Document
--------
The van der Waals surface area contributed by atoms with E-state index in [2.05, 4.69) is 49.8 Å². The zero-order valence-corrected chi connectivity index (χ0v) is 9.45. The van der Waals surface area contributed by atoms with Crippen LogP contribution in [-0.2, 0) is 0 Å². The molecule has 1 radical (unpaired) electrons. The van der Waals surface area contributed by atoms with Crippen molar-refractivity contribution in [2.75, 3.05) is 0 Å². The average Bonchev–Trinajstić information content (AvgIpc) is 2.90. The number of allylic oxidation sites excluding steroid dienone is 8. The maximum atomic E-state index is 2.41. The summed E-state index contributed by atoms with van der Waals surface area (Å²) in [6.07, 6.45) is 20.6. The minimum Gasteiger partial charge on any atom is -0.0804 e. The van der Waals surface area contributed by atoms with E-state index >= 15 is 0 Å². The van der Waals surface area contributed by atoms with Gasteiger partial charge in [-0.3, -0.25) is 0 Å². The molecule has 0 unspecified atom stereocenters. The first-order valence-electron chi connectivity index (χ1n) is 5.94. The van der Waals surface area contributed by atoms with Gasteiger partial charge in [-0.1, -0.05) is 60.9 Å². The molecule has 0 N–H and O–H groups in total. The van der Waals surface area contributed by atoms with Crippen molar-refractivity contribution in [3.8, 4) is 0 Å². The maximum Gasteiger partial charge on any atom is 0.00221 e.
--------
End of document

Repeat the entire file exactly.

The van der Waals surface area contributed by atoms with E-state index in [2.05, 4.69) is 49.8 Å². The zero-order valence-corrected chi connectivity index (χ0v) is 9.45. The van der Waals surface area contributed by atoms with Crippen LogP contribution in [-0.2, 0) is 0 Å². The molecule has 1 radical (unpaired) electrons. The van der Waals surface area contributed by atoms with Crippen molar-refractivity contribution in [2.75, 3.05) is 0 Å². The average Bonchev–Trinajstić information content (AvgIpc) is 2.90. The number of allylic oxidation sites excluding steroid dienone is 8. The maximum atomic E-state index is 2.41. The summed E-state index contributed by atoms with van der Waals surface area (Å²) in [6.07, 6.45) is 20.6. The minimum Gasteiger partial charge on any atom is -0.0804 e. The van der Waals surface area contributed by atoms with E-state index >= 15 is 0 Å². The van der Waals surface area contributed by atoms with Gasteiger partial charge in [-0.3, -0.25) is 0 Å². The molecule has 0 unspecified atom stereocenters. The first-order valence-electron chi connectivity index (χ1n) is 5.94. The van der Waals surface area contributed by atoms with Gasteiger partial charge in [-0.1, -0.05) is 60.9 Å². The molecule has 0 N–H and O–H groups in total. The van der Waals surface area contributed by atoms with Crippen molar-refractivity contribution in [3.8, 4) is 0 Å². The maximum Gasteiger partial charge on any atom is 0.00221 e.